“Lucy” features another downcast theme for another patient on Leonard’s ward; this cue is suffused with a touch of bitterness and overwhelming melancholy, but this doesn’t last long as the hopeful tones of “Catch” – which underscores the scene where Leonard reacts to, and catches, a thrown baseball, much to the astonishment of everyone – raise the spirits. The subsequent “Rilke’s Panther” introduces the lovely, gentle romance theme for Leonard and Paula, which features the most prominent use of subtle electronics, and has some echoes of The Natural while also foreshadowing parts of Pleasantville, especially through the carefully-rendered jazz inflections in the oboes.

The rest of the score mostly comprises a series of reprises of these themes in different combinations, creating a lovely overall sheen of peaceful reflection, wide-eyed wonderment to capture Leonard’s appreciation of the new world around him, and the determination that Sayer shows as he tries to make the catatonic reversal by the “L Dopa” drug permanent. The title cue “Awakenings” is an especially lovely 5-minute arrangement of several themes one after the other, with a notably intense and determined piano motif that comes in around the 4:00 mark. “Escape Attempt” is the score’s one attempt at suspense and light action, a 50-second rumble of brass and percussion. Later, “Dexter’s Tune” features a piano solo by Newman which is very likely a tribute to jazz legend Dexter Gordon, who had a non-speaking cameo role in the film, but sadly died of kidney failure just a few months after shooting his scenes.

The penultimate cue, “The Reality of Miracles,” is a pretty but desperately sad return to the romance theme as Leonard is forced to say goodbye to Paula, him having realized that his decline back into catatonia is imminent. The conversation between Sayer and his chief nurse Eleanor, in which Dr. Sayer says to her “You told him I was a kind man. How kind is it to give life only to take it away again?”, only for her to philosophically reply “It’s given and taken away from all of us,” is the core message of the film, and Newman’s quietly moving orchestral textures offer a rumination on this idea. The conclusive “End Title” is a six-minute reprise of everything the score has to offer in suite form, and would be the cue to listen to if you’re wondering whether or not to give the full score a try.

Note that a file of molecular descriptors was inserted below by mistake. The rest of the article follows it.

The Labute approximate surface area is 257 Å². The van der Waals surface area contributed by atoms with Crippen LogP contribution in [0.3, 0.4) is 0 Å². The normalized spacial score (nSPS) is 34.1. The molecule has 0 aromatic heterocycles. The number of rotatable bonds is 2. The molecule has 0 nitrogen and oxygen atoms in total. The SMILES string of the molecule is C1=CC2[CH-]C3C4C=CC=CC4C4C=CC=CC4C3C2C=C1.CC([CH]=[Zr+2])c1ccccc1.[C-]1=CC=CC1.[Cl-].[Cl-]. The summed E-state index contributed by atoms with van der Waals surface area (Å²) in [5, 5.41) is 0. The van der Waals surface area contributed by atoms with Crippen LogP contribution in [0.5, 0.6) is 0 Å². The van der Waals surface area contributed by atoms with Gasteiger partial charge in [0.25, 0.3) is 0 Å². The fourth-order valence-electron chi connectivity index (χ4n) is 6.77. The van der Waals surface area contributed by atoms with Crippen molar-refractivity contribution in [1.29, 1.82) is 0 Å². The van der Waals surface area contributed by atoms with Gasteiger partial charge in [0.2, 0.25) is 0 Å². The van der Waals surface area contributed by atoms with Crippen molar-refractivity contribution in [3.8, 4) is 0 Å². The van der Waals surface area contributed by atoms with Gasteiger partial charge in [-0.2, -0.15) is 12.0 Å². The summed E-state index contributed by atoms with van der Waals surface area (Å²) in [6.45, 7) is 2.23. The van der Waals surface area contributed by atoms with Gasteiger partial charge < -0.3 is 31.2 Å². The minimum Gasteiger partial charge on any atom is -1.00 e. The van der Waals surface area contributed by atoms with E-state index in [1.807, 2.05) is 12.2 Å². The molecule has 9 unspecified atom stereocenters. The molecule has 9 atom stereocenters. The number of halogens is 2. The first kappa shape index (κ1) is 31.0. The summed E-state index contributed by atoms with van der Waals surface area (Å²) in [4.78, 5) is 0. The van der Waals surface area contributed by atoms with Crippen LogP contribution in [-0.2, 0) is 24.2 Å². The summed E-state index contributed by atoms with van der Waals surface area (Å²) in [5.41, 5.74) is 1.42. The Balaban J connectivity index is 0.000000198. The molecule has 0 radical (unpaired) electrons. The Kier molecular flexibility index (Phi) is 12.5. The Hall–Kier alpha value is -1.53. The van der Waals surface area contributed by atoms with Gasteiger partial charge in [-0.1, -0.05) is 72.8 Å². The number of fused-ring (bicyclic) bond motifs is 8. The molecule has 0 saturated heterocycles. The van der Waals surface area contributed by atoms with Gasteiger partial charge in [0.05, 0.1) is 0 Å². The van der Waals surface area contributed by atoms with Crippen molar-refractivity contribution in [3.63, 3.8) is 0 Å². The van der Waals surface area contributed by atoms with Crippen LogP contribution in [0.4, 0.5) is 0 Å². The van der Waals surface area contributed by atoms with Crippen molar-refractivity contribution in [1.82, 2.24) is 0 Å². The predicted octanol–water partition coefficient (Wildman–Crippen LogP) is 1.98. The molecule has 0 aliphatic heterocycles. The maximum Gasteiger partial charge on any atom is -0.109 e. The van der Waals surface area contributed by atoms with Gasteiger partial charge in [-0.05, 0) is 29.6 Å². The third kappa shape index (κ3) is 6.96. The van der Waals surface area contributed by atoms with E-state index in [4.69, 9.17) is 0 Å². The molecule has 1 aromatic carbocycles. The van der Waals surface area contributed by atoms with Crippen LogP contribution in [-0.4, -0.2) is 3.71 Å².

Awakenings is a quiet score, not given to significant outbursts of sentimental emotion, but which instead follows the journey of these two men in a way that is both life affirming and hopeful, but also sad, much like life itself. Randy Newman’s subtle orchestral textures, elegant themes, and moments of understated romance will appeal to anyone who appreciates the other scores in his filmography that follow a similar path – The Natural, Avalon, Parenthood, Pleasantville, and others – but anyone who finds his work to be a little too twee or overly-saccharine may have a hard time connecting with it. Personally, I think it’s one of Newman’s best.

Buy the Awakenings soundtrack from the Movie Music UK Store

Track Listing:

  • Leonard (4:32)
  • Dr. Sayer (1:39)
  • Lucy (3:11)
  • Catch (1:10)
  • Rilke’s Panther (3:11)
  • L Dopa (3:09)
  • Awakenings (5:43)
  • Time of the Season (written by Rod Argent, performed by The Zombies) (3:14)
  • Outside (1:05)
  • Escape Attempt (0:50)
  • Ward Five (3:29)
  • Dexter’s Tune (2:39)
  • The Reality of Miracles (2:29)
  • End Title (6:00)

Running Time: 42 minutes 20 seconds

Reprise Records 7599-26466-2-8 (1990)

Music composed and conducted by Randy Newman. Orchestrations by Jack Hayes. Recorded and mixed by Shawn Murphy. Edited by Jim Flamberg and Laura Perlman. Album produced by Randy Newman and Jim Flamberg.